How replaceable is electricity?
Scott Amron is a product design engineer who started by studying electrical and mechanical engineering. He now runs his one man design firm called Amron Experimental. The “Candull” by Amron plays with the concept of lighting in a house. The lack of electric energy used to light your house up with this ‘lamp’ is a strong key element to Amron’s design. It makes us rethink about our life choices and how we use up electricity in our houses. By replacing a lightbulb with a candle onto a lamp and having it completely working and doing the same job, the design becomes deeper than just a candle with a familiar stand. The candle even comes with a screw-in, just like a lightbulb. It almost mocks the lightbulb, letting everyone know how replaceable it really is. Colour of candle is considered within the design, too, to match the lightbulb.
The name of Amron’s collection non-electrical designs is also very cleverly thought out. “Die Electric” is an almost strange combination of words when not talking in the context of being electrocuted to death. After a very short skim through of Amron’s own description of his “Die Electric” collection, the reinterpretation of the collection name can be anything from literal to subjective. It may be interpreted as saying using too much electricity will kill our resources and we must stop and go back to our roots (candles and fire in the ‘Candull’). It may also be interpreted as Amron telling us that we should keep using electricity until we die because even after all our electricity is used, we will still be using electrical appliances as our main structure for designs (a candle stuck in a lampstand). “Die Electric” is also a pun on “Dielectric” which means unable to flow or conduct electricity, tying in all the messages Amron may be sending through his designs.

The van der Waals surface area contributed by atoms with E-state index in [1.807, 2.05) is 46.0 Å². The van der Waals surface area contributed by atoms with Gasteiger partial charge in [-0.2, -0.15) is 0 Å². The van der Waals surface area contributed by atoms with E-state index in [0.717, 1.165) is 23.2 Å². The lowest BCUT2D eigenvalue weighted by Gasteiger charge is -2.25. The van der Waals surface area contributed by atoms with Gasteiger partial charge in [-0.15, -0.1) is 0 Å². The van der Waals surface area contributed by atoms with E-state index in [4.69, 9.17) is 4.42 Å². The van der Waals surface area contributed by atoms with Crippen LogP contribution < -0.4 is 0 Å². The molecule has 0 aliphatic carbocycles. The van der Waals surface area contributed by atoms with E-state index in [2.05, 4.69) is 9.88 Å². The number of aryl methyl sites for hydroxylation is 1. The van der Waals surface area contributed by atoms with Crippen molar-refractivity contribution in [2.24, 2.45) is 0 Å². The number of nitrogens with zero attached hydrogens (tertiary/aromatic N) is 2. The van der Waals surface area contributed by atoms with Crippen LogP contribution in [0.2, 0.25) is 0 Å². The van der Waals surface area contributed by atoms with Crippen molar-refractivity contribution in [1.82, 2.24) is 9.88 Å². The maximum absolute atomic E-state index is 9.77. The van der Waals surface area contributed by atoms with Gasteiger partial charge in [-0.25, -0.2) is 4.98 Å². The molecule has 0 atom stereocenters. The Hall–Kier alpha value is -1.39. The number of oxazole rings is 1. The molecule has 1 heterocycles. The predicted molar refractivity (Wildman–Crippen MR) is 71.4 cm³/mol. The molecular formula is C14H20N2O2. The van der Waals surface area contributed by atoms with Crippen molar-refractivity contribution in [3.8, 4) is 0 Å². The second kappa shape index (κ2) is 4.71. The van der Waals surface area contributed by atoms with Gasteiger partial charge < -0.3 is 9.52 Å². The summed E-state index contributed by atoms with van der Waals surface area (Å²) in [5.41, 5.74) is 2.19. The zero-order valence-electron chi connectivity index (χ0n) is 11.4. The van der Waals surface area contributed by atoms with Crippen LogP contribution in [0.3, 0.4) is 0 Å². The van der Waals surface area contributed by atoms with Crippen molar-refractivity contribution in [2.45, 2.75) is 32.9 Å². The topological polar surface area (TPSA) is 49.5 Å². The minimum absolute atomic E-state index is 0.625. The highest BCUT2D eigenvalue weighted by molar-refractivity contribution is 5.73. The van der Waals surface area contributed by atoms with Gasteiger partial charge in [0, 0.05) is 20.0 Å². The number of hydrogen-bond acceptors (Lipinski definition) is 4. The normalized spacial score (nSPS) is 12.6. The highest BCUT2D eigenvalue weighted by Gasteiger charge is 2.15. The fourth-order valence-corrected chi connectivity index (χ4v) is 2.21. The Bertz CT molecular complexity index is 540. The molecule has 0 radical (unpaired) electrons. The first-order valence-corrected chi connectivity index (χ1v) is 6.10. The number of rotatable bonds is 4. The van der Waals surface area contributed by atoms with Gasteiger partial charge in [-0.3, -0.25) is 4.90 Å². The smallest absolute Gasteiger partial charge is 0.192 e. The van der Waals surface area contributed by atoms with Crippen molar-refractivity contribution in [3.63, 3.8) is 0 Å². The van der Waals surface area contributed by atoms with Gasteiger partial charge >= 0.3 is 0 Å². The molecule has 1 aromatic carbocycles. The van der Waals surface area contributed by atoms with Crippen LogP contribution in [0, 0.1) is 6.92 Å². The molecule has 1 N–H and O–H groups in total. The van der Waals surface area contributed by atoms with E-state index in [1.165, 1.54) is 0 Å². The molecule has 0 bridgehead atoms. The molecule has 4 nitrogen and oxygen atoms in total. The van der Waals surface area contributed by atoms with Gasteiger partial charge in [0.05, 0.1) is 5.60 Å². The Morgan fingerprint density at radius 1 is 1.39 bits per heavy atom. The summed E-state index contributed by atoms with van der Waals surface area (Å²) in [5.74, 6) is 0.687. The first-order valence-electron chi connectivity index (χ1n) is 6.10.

“Candull takes a wryly clever approach to energy efficiency, removing the energy entirely and replacing it with a dash of wit.” (Pilloton, 2007).
Amron has several other clever designs in his “Die Electric” collection including “Screwed Up”, a noose made of an electrical cord that can be screwed into overhead light bulb sockets. This seems to be a straighter forward, slightly more morbid, design that seems to help point the collection in a clearer direction. “Screwed Up” has many links between the name of the design, the collection name (“Die Electric”), the intended placement of the design, to the material of the design. A noose is a symbol of suicide or death in general, and combined with the electric cord as the material used, it purposely and intentionally eludes a message of warning to the audience; that using electricity is slowly killing us somehow. This “Screwed Up” design is a lovely addition to Amron’s collection, asking us eye-opening questions about our use of electricity and how it could affect is. “Screwed Up” is more straight forward to its message with a little less open for reinterpretation while “Candull” can be interpreted in more ways.
“Screwed Up” and hung.
The “Pelty” by Gianluca Gamba also considers electricity in its design. This wireless, easily portable, Bluetooth speaker that uses candle heat to play music is more useful and less conceptual compared to the “Candull”. The idea started while being unable to run electricity to a balcony to play music. The ‘Pelty’ also considers the temperature outside of its glass casing to only use a necessary amount of energy at a time, maximising the use of its candles’ heat. ThIs design almost mocks the modern day speakers by having a just as smooth and sleek structure made of ceramic and not plastic. The ‘Pelty’’s power source is really what take the cake here when it comes to elegant speakers. The flickering, natural fire of the candle is not only resourceful for music, but romantic and ecofriendly for any place at all. The ‘Pelty’ challenges us and makes us think where we really are getting our electricity from and if we really should be using it or not, just like the ‘Candull” by Amron.
“The sound of fire“. The modern speakers of the eco-friendly world. Designed by Gamba.